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A self-contained underwater breathing apparatus (scuba) delivers air to a person diving at depth for respiration along with the power needed to breath. The apparatus consists of a steel tank containing air compressed to high pressure and a mechanical regulator which releases the air from the tank to the diver periodically and safely in accord with his or her respiration demands.
The regulator has two, valved stages. The first valve admits high pressure from the tank into the inter-stage chamber. When the diver draws a breath through the mouthpiece, the second valve opens to supply an increment of air into the breathers mouth, throat and lungs. Air admitted has oxygen for respiration and sufficient pressure to inflate the diver's chest against the ambient sea pressure. The expansion of the air to inflate the lungs constitutes a "work effect" of the air. A calculation of the work effect over the breathing times permits an "effective" SCUBA Horsepower to be calculated.
Dive tanks charged to 20MPa (at 300K) contain about 2.6 kilograms of air. The tank volume is about 0.011m³. For an average diver the tidal volume (full inhale to full exhale) is about 500 cubic centimeters. A full breath is taken, on average, 20 times per minute. The usual, prolonged depth of our operations is 20 meters of sea water. With this information calculate the approximate duration of a dive.
Duration: For the system we select the air in the tank. An open system model will be used. The mass equation is written below, left, Eqn-1. Below right shows variables separated and integration operator applied with limits.
Integration of Eqn-1 yields three components. We list these and address them in order.
Exiting mass represented incrementally.
(i) The final mass of air in the tank is mfinal. When this air mass is attained the diver must surface. (Some breaths become available upon ascent, fortunately). The volume of the final mass is 0.0011m³. Its pressure will be "at depth." We use the hydrostatic equation to obtain the pressure, Eqn-3.
Ambient pressure at the depth.
Now, knowing the pressure of that final "minimum amount of air" (that will not come from the tank because the surrounding, ambient pressure equals 302.4kPa) and assuming the sea water temperature to be 15°C... Consequently the air mass within the tank at the end of the dive is:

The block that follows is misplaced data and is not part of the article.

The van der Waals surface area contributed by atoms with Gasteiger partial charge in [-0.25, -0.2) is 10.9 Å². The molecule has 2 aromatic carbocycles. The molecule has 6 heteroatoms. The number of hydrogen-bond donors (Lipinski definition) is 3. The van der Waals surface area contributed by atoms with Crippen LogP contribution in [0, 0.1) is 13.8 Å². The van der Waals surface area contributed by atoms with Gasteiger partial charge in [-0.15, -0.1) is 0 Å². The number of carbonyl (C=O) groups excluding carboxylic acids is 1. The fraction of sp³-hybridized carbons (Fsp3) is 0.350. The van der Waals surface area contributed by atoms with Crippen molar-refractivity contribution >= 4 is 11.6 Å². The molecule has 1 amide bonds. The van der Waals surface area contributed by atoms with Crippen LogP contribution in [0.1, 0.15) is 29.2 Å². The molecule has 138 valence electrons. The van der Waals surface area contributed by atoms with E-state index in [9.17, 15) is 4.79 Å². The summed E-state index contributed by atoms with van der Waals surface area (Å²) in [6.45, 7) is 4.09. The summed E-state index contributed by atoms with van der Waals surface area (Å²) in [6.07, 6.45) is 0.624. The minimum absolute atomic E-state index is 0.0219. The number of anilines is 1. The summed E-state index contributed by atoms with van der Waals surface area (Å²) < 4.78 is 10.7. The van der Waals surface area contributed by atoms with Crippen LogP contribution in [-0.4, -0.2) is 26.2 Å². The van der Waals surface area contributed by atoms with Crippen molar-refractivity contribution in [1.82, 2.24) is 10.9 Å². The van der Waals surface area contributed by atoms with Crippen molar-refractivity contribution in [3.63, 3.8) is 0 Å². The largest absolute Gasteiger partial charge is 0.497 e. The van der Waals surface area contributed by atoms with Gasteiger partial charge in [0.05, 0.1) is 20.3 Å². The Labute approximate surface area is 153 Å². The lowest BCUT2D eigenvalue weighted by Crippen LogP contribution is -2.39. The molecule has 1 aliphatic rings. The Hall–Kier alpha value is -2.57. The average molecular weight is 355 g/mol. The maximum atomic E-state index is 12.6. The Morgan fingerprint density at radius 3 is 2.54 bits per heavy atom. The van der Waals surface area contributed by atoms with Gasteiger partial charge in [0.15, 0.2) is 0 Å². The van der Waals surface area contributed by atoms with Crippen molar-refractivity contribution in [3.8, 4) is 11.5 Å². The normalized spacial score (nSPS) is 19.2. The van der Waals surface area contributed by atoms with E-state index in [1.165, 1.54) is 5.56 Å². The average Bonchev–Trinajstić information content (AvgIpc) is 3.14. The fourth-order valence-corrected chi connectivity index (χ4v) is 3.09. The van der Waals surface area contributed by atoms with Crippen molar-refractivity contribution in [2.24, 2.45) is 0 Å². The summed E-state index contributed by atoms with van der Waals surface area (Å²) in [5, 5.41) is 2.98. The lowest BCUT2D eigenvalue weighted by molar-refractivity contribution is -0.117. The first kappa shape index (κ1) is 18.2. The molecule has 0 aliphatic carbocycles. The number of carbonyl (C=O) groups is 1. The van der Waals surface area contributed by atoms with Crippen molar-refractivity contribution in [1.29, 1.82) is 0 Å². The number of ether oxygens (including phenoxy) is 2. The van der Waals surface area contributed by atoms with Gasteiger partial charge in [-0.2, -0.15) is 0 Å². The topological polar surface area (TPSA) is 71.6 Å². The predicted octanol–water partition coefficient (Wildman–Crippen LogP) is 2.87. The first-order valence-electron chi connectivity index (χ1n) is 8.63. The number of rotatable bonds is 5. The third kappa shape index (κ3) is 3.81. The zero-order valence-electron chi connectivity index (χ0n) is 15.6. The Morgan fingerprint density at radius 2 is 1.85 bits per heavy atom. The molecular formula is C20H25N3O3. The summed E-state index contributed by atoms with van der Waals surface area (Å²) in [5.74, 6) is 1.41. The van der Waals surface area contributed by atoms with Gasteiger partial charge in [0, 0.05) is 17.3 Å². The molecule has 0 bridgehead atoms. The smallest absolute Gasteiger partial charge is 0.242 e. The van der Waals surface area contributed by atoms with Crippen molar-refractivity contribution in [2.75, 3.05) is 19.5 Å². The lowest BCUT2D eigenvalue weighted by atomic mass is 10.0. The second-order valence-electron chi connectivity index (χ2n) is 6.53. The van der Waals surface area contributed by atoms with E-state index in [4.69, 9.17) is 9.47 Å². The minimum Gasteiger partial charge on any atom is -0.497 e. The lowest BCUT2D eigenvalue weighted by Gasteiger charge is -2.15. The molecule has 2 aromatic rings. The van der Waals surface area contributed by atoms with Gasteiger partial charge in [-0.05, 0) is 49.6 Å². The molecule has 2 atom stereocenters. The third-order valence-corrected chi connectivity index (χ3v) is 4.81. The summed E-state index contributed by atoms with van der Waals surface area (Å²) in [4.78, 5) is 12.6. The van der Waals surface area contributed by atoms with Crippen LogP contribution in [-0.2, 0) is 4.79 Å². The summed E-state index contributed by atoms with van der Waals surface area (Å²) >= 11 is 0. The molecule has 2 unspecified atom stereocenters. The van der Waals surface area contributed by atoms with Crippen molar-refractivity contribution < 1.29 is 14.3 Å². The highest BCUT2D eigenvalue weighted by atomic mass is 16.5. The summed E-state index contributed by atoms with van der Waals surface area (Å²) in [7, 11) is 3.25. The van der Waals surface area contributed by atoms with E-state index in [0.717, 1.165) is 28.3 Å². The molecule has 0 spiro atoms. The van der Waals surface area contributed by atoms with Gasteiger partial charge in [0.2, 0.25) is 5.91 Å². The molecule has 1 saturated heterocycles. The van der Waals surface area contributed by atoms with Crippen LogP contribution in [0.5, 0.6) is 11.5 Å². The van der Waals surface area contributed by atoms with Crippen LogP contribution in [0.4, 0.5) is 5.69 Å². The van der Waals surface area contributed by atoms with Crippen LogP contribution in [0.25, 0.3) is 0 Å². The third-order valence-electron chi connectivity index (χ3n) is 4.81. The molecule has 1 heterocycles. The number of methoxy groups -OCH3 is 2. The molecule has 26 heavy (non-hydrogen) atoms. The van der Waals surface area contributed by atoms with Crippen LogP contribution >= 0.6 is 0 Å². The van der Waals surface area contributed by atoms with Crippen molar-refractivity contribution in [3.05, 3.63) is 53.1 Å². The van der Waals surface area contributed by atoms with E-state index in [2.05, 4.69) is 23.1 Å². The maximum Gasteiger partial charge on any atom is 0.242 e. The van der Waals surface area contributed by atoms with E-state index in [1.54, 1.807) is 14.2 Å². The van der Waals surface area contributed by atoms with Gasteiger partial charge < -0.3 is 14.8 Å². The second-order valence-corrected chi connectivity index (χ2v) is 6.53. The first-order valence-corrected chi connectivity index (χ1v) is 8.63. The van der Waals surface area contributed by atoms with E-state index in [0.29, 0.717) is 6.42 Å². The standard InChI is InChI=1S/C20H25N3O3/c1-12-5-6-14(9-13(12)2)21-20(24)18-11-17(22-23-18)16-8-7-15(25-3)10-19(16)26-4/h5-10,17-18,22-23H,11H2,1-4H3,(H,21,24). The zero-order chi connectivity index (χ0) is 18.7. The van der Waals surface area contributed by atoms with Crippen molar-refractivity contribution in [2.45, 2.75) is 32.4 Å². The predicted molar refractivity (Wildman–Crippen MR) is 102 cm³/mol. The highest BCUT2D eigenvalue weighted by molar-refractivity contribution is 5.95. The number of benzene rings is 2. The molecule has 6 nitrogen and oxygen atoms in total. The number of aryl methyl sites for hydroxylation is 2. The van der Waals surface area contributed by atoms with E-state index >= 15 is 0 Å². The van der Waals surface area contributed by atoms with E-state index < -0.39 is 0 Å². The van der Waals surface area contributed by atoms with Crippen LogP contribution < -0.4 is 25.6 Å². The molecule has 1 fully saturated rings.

Air mass remaining in tank which cannot be breathed.
(ii) Each breath extracts a small incremental mass of air, a lung-full, from the tank. That extracted "mass per breath" is calculated to be:
Mass of "air-out" with each "breath" event.
Having numbers for (i) and (ii) the mass equation solves to give an approximate duration of a dive Eqn-6.
An estimate: Duration of dive time.
Our steps above cast mass in an "increment" form. Each breath, taken then exhaled, constitutes an event. The major event (the dive) is a sum of "breath" events which continue as air exhausts the tank till the pressure or remaining air is too low, terminally low.
Horsepower: Upon thought, one realizes there might be a horsepower aspect, call it an "effective horsepower" of SCUBA operation. Air (the system) is the working substance. The energy of compressed air decreases at a rate - the horsepower will be a negative number. As air leaves the tank, it is controlled to enter the lungs of a human in a work-like fashion. The air expands the lungs, filling them ~ a volume increase (displacement) against the boundary force. Immediately, the air displaces the complicated surface of the diver's inner chest. More visually, the inner and outer chest of of the diver are "one." The outer chest "displaces" in turn against the hydrostatic resistance of the surrounding sea water. Obviously a work effort happens intermittently with each filling of the diver's lungs over the dive duration. Work happening over time is power.
Our calculation is reasonably easy. Work rate for constant pressure is:
Work rate of a simple compressible working substance.
Eqn-7 shows we need the second (at depth) volume of the air. This is the collective volume of the bubbles (at depth) that stream upward.
The working volume of air breathed.
Having the "working volume" by Eqn-8, we apply it to Eqn-7. Then tidy-up the units.
Horsepower as negative is correct. The system is the air. The energy rate of the air is that its energy is less with time - decrases.
We find the horsepower is negative. This is correct. The system is the air and during the events it expands. Our solution omits the "pause" time most of us have while breathing. The basic idea is about right. Mass equations with "incremental terms" desereve better treatment than given in this example.